Excel IF statement is a very powerful tool in VBA (and any programming language) and is used to check if a condition is TRUE or FALSE and perform a certain action depending on the result.
The basic structure of this statement is as follows:
Let’s look at this with a simple example:
We will check if the value of cell B2 in our sheet is equal to 2 or not and display the right message in cell C2.
Open your VBA Editor and let’s declare a variable myValue that will hold the value of cell B2 ( it will be an Integer since we are checking for a number):
Let’s also declare a String value that will hold the message we want to display in cell C3
Now let’s add the VBA If statement to the code and add the right message to cell C2:
Run the above code and you will see the following displayed In cell C2:
Now let’s try and change the value of cell B2 to any other number (let’s say 5) and rerun the macro. You will see that nothing will be displayed in cell C2.
This is because we have not told excel what to do if the value of cell B2 is different from 2.
Excel VBA If Else
To do this we need to add a VBA Else block to our If statement, please see below:
When you run the above code, first the macro will check the first condition:
Is the value of the cell 2
Since this condition is not true as our new value is 5, Excel will run the code under the Else statement. If you run this code, you will have the following message displayed in cell C2:
Excel VBA If - ElseIF
Continuing with our example, let’s add another condition and check if the value of cell B2 is:
Smaller than 2
Bigger than 2
To check these conditions we need to add the ElseIf block to our code as follows:
Let’s analyse this code, line by line:
The macro will first evaluate the first condition:
Is the value of the cell equal to 2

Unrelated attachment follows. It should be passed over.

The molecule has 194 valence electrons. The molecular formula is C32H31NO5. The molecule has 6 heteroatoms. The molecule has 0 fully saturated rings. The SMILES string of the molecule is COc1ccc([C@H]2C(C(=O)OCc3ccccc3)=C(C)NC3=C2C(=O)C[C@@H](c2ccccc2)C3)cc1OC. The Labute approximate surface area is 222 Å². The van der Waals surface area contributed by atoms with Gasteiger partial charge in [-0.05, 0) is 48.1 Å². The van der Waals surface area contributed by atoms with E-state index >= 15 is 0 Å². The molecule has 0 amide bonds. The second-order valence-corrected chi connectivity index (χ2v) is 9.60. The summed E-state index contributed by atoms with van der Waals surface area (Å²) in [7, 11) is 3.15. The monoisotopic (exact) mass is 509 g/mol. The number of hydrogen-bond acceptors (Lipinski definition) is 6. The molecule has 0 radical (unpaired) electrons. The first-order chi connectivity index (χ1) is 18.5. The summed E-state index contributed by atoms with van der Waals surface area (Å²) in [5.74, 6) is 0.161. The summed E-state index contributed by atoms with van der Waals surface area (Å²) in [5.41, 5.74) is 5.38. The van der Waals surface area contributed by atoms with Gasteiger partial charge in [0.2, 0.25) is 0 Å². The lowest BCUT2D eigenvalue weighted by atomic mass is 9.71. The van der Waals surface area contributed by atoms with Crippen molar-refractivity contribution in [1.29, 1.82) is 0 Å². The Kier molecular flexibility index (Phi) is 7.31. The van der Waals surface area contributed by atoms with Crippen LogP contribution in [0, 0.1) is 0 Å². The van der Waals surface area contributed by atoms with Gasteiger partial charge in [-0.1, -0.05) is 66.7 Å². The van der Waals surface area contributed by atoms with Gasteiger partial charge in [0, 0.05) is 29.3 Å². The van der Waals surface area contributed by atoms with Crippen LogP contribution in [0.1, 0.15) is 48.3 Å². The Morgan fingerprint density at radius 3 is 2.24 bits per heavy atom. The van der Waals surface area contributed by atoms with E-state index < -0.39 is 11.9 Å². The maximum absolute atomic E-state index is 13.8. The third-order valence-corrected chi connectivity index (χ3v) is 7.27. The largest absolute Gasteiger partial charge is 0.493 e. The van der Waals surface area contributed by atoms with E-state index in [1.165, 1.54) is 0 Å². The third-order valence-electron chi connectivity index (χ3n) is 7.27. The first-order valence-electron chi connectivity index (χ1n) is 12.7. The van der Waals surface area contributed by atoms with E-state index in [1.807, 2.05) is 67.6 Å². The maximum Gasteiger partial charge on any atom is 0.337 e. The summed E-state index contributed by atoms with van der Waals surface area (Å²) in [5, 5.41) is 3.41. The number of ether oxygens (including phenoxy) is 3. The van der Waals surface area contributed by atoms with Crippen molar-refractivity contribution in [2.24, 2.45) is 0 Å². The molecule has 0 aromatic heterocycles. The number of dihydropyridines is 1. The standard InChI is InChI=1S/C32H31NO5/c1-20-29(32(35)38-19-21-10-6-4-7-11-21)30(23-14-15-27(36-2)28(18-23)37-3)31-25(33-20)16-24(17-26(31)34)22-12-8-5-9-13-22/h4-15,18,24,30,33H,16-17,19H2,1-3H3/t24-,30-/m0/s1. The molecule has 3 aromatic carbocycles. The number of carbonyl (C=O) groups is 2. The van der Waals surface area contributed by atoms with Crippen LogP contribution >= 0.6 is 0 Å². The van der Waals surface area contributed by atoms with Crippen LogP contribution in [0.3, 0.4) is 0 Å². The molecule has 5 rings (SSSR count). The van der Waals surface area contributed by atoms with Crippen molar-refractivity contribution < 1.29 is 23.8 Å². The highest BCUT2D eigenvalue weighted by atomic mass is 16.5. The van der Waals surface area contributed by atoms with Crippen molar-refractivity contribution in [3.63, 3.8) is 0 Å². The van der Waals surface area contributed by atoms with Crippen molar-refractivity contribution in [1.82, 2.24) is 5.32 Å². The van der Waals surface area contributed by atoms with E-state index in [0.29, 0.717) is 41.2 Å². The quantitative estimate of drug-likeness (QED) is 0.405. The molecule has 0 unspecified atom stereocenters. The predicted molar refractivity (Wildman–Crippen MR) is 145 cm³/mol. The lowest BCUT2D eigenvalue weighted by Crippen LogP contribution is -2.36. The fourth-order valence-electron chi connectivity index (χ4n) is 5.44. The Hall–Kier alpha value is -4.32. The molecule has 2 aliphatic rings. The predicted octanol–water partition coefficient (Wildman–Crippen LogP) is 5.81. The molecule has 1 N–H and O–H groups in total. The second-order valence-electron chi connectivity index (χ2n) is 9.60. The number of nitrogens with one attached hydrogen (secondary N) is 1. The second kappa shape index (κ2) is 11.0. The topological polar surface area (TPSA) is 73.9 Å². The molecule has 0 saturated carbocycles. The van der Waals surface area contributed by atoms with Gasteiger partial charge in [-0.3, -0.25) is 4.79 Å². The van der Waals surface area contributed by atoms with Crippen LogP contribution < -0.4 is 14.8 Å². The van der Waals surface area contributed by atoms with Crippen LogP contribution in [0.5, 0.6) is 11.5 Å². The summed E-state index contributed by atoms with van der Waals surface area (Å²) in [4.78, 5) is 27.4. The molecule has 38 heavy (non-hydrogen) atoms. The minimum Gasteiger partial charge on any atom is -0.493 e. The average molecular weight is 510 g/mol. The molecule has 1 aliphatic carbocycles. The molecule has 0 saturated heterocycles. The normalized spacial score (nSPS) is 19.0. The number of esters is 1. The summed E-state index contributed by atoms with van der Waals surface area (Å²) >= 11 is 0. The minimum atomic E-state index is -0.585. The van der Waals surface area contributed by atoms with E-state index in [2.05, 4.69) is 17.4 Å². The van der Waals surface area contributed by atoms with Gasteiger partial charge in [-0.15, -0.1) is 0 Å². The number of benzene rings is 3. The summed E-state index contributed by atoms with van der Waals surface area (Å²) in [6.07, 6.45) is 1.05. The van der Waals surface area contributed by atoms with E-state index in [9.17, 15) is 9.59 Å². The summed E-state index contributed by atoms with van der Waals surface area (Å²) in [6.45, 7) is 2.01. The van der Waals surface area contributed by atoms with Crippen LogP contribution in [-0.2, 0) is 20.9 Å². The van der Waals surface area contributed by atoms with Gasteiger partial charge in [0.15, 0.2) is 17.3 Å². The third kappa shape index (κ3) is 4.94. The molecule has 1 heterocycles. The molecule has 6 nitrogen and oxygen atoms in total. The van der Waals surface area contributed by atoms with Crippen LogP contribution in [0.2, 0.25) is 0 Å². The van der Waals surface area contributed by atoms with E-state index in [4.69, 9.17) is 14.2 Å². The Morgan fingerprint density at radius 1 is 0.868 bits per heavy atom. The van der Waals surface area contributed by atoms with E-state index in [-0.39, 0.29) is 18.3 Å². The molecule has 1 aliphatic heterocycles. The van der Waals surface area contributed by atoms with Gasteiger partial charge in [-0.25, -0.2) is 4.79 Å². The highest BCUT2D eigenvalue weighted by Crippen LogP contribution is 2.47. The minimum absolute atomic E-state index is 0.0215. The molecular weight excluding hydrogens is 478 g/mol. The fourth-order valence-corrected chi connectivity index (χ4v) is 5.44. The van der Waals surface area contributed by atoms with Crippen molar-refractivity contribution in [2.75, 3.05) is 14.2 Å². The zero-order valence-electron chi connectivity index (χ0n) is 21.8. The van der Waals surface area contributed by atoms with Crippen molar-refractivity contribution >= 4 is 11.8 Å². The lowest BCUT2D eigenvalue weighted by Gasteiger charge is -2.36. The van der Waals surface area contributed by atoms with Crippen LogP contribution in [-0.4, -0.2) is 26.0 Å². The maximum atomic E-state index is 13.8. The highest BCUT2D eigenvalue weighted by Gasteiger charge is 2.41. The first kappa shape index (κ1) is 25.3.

If this condition is true, it will run the code under this block and exit the VBA If statement, it will not check the rest of the conditions.
If the condition is false it will move on to the next condition and check:
Is the value of the cell smaller than 2
If true, it will display in cell C2:
“The value of cell B2 is smaller than 2”
And exit the If statement.
If this condition is false, it will go on to run the code under the Else block:
“The value of cell B2 is bigger than 2”
You can use as many ElseIf conditions as you need, it is not limited to two and as you noticed above the Else statement is optional, but always a good practice.
In our example, we are evaluating a cell value that happened to be a number, but the Excel If Then statement can do more than that such as:
Check that a string matches another string (be careful to declare any variables as String):
Check that a string contains a certain string (using the VBA InsStr function):
Check if a calculation equals a certain value:
Check if two conditions are both true (using the VBA AND function):
Check if at least one of the conditions is true (using the VBA OR function):
If you would like to read more about this topic, check out the Microsoft guide to using it here: